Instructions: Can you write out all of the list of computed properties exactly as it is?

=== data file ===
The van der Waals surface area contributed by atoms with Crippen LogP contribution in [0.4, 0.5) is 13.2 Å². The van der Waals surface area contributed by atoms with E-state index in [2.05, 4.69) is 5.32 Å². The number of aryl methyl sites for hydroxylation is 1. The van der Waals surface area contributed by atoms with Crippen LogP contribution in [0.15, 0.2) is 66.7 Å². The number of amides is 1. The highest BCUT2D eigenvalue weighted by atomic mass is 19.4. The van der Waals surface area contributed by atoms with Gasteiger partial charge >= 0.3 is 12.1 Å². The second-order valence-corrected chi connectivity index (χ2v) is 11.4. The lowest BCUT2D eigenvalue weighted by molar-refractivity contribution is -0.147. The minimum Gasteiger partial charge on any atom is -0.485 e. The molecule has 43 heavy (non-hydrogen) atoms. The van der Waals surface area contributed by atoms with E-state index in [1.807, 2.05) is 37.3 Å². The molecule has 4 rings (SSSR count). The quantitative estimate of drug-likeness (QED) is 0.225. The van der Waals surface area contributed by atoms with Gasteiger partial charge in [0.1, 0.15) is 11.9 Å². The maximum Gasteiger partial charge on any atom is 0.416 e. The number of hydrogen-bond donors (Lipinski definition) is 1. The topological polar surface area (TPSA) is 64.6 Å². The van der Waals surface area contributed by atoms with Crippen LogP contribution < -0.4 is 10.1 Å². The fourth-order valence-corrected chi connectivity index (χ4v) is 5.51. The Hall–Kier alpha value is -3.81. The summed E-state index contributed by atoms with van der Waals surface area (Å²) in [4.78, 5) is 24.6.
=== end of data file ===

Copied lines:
The van der Waals surface area contributed by atoms with Crippen LogP contribution in [0.4, 0.5) is 13.2 Å². The van der Waals surface area contributed by atoms with E-state index in [2.05, 4.69) is 5.32 Å². The number of aryl methyl sites for hydroxylation is 1. The van der Waals surface area contributed by atoms with Crippen LogP contribution in [0.15, 0.2) is 66.7 Å². The number of amides is 1. The highest BCUT2D eigenvalue weighted by atomic mass is 19.4. The van der Waals surface area contributed by atoms with Gasteiger partial charge >= 0.3 is 12.1 Å². The second-order valence-corrected chi connectivity index (χ2v) is 11.4. The lowest BCUT2D eigenvalue weighted by molar-refractivity contribution is -0.147. The minimum Gasteiger partial charge on any atom is -0.485 e. The molecule has 43 heavy (non-hydrogen) atoms. The van der Waals surface area contributed by atoms with E-state index in [1.807, 2.05) is 37.3 Å². The molecule has 4 rings (SSSR count). The quantitative estimate of drug-likeness (QED) is 0.225. The van der Waals surface area contributed by atoms with Gasteiger partial charge in [0.1, 0.15) is 11.9 Å². The maximum Gasteiger partial charge on any atom is 0.416 e. The number of hydrogen-bond donors (Lipinski definition) is 1. The topological polar surface area (TPSA) is 64.6 Å². The van der Waals surface area contributed by atoms with Crippen LogP contribution < -0.4 is 10.1 Å². The fourth-order valence-corrected chi connectivity index (χ4v) is 5.51. The Hall–Kier alpha value is -3.81. The summed E-state index contributed by atoms with van der Waals surface area (Å²) in [4.78, 5) is 24.6.